The Sports You Play
If you are involved in just about any sport and participate on a regular basis, chances are high that you are going to experience an injury at some point. It could be the acute injuries where you immediately feel something go in your knee. Or, more often, the chronic, nagging injuries that come out of nowhere. At Sarasota Sports Medicine, Dr. Kaufman has 20 years of experience with just about any sports injury you could think of.
If you are suffering from any of the examples below, message him by sending him an inquiry on the page to the right. Or, call him at 941-927-0546 today!
Baseball / Softball
The constant throwing and swinging during baseball or softball practice and games places atremendous amount of stress on the shoulders, elbows, lower back and core. This makes theplayer susceptible to a variety of injuries. Added to that, as fatigue sets in, proper throwing and hitting mechanics begin to deteriorate, setting up even more compensating injuries.
Similar to baseball and softball, tennis players experience many of the same injuries due to the over head serve and the one sided swinging of the racquet. When you add in the drastic changes in direction and the hard surface, you can add a few more potential problems developing.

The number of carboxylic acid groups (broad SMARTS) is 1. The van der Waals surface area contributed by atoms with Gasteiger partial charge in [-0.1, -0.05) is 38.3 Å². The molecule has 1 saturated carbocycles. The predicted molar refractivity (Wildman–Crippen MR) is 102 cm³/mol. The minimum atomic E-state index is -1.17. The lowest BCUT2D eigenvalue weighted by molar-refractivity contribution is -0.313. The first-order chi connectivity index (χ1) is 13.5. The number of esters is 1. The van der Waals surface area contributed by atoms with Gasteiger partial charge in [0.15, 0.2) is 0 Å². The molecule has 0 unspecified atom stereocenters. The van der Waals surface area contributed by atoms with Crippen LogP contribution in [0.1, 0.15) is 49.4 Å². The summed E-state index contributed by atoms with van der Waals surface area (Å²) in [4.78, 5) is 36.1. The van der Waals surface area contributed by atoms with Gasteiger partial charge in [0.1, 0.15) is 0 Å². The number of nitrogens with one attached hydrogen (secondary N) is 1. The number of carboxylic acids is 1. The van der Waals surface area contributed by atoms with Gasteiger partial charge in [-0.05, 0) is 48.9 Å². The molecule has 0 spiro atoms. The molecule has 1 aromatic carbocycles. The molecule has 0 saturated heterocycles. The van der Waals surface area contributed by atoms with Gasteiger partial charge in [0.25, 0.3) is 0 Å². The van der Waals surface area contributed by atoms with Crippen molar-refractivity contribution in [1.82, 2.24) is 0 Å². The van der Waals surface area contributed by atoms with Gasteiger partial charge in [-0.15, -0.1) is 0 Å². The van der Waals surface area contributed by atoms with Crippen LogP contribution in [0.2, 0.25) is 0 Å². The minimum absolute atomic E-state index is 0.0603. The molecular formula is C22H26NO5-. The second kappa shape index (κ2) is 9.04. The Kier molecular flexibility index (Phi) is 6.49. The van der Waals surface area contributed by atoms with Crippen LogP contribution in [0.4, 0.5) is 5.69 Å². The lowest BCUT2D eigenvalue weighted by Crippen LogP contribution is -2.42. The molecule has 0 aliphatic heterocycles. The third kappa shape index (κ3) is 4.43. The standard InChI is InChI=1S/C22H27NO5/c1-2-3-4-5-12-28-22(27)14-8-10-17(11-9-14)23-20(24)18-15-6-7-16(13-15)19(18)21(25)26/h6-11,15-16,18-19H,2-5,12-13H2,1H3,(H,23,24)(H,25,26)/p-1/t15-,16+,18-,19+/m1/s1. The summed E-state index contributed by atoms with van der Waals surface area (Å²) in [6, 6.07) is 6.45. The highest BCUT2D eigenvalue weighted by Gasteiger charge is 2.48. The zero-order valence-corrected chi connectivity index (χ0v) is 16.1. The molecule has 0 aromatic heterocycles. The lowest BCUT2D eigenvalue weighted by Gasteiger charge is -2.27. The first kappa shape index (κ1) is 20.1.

Let’s face it. The golf swing is a pretty unnatural movement for our back, but, so what? We’re not going to give it up. So, we have to deal with the problems that often arise from playing a sport that you either love or hate (sometimes both at the same time)!
Soccer injuries usually occur in the legs, feet and ankles. Due to the constant running and change of direction, the knees will take a beating. Other injuries to the hip such as a “hip pointer” can develop as a result of kicking. In young player’s this can be damaging to the growth plates in the knees and hips.
Running / Triathlon
The constant pounding from running on hard surfaces can increase the chances that a marathon runner or triathlete will develop problems from their feet all the way to their upper back. When the athlete adds in swimming, shoulder injuries can develop. In addition, due to the repetitive, constant motion, many injuries will compound themselves by altered gait and movement mechanics which creates compensation injuries in other areas.